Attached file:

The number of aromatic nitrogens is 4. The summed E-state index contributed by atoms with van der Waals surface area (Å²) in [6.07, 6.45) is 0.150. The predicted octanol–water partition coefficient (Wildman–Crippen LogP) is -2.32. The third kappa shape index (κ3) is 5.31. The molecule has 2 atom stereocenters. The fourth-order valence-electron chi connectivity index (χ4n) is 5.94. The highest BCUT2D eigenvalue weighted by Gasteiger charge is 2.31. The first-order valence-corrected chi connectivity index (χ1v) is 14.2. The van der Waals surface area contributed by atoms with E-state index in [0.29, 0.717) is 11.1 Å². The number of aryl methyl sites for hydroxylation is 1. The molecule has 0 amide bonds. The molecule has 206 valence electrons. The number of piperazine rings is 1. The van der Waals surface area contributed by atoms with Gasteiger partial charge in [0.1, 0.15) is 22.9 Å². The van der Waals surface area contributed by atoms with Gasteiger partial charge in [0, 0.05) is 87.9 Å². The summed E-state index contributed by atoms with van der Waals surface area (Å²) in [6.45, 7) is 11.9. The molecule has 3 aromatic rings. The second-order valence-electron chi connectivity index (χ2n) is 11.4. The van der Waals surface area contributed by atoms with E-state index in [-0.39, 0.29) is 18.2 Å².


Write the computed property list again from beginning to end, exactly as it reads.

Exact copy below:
The number of aromatic nitrogens is 4. The summed E-state index contributed by atoms with van der Waals surface area (Å²) in [6.07, 6.45) is 0.150. The predicted octanol–water partition coefficient (Wildman–Crippen LogP) is -2.32. The third kappa shape index (κ3) is 5.31. The molecule has 2 atom stereocenters. The fourth-order valence-electron chi connectivity index (χ4n) is 5.94. The highest BCUT2D eigenvalue weighted by Gasteiger charge is 2.31. The first-order valence-corrected chi connectivity index (χ1v) is 14.2. The van der Waals surface area contributed by atoms with E-state index in [0.29, 0.717) is 11.1 Å². The number of aryl methyl sites for hydroxylation is 1. The molecule has 0 amide bonds. The molecule has 206 valence electrons. The number of piperazine rings is 1. The van der Waals surface area contributed by atoms with Gasteiger partial charge in [0.1, 0.15) is 22.9 Å². The van der Waals surface area contributed by atoms with Gasteiger partial charge in [0, 0.05) is 87.9 Å². The summed E-state index contributed by atoms with van der Waals surface area (Å²) in [6.45, 7) is 11.9. The molecule has 3 aromatic rings. The second-order valence-electron chi connectivity index (χ2n) is 11.4. The van der Waals surface area contributed by atoms with E-state index in [-0.39, 0.29) is 18.2 Å².